U.S. stocks are posting small gains on Tuesday, with the Dow Jones Industrial Average (^DJI 0.69%) and the S&P 500 (^GSPC 1.20%) up 0.01%, and 0.17%, respectively, at 12 p.m. EDT.

Source: Glencore

Shares of Glencore plc: If you like 'em at $5 per share, you'll love 'em at $2.50. I think that statement holds, but there are plenty of caveats and qualifiers.

This column first mentioned Glencore plc on Aug. 20 as a possible aggressive value play. At the time, the miner-trader's ADRs had lost nearly half their value year to date and were trading at around $5.00.

Yesterday, they closed at $2.07, for a horrifying year-to-date loss of 76% (though the shares are rebounding somewhat today.)

While I would argue that decline is excessive and driven by sentiment rather than fact, just because a company's intrinsic value is generally much less volatile than its stock price does not mean it can't decline substantially over the course of a six weeks. Consider the value of Volkswagen AG today compared to a month ago, for example.

That's particularly true of a company that has a substantial trading operation: The confidence of your counterparties matters in the money-shuffling business.

Back in August, management understood that it had to address the market's loss of confidence forcefully; at the beginning of the month, the company announced a $10 billion program of measures to reduce its net debt by a third. One of them was a $2.5 billion equity capital raising (representing 10% of the company's existing equity) that was completed mid-month.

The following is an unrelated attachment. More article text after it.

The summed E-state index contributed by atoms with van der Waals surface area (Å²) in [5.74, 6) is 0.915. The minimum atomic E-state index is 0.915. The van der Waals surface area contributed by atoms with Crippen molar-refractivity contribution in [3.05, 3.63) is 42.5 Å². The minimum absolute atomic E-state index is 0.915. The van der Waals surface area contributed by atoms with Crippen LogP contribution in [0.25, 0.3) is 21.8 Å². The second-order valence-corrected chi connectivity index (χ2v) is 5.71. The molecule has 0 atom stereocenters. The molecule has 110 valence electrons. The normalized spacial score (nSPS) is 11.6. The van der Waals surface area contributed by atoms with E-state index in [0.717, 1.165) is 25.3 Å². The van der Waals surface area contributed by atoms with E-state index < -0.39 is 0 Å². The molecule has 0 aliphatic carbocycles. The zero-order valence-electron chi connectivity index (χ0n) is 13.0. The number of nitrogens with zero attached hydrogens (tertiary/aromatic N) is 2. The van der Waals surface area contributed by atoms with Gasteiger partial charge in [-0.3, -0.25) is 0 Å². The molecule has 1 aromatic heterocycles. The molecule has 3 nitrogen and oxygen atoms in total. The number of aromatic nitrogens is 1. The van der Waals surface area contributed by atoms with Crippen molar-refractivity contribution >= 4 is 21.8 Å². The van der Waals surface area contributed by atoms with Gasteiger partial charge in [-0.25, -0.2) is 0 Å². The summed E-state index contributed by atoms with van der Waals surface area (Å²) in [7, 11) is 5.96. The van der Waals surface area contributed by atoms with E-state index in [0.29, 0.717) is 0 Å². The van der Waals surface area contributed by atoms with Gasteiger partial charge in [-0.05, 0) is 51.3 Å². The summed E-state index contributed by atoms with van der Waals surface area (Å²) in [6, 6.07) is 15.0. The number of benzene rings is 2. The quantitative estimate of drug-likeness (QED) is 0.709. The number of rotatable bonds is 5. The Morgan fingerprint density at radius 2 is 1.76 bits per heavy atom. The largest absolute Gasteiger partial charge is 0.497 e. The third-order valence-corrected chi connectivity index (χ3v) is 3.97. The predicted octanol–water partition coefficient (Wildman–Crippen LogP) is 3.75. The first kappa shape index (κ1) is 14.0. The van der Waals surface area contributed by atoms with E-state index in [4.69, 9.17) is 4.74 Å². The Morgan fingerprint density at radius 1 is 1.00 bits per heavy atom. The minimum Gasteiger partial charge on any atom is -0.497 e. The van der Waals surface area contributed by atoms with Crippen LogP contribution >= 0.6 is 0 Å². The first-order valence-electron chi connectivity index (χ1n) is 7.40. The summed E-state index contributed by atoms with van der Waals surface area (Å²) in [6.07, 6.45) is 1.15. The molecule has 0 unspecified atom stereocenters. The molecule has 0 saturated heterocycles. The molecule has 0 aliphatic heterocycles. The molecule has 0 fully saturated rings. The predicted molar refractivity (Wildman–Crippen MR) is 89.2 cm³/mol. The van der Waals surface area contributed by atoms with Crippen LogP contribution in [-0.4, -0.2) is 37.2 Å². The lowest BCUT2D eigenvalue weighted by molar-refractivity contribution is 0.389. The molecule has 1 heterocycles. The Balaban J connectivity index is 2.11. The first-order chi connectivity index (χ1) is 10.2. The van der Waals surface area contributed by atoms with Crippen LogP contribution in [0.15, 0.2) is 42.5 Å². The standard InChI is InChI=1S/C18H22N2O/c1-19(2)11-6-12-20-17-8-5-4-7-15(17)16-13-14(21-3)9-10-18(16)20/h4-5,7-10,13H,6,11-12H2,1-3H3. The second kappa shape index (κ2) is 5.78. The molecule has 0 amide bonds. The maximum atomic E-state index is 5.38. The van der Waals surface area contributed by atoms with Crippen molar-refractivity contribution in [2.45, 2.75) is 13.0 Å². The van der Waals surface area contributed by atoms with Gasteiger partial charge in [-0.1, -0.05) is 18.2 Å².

Manifestly, that hasn't been enough to prevent investors' loss of confidence from compounding, but sentiment may have bottomed yesterday (in the short term at least), as the market (over)reacted to an analyst note from Investec focused on the penalty that Glencore's debt load imposes on shareholders.

One of the authors, Hunter Hillcoat, said yesterday: "If commodity prices don't appreciate, where does that leave shareholders? At current spot prices, all else being the same, Glencore's equity value is zero."

However, it's worth pointing out that the analyst was referring to a scenario in which current spot prices become the norm; furthermore, he believes the shares offer value at their current price. I still do, too, but the risk of a permanent loss of capital has increased, and investors should expect plenty of volatility along the way.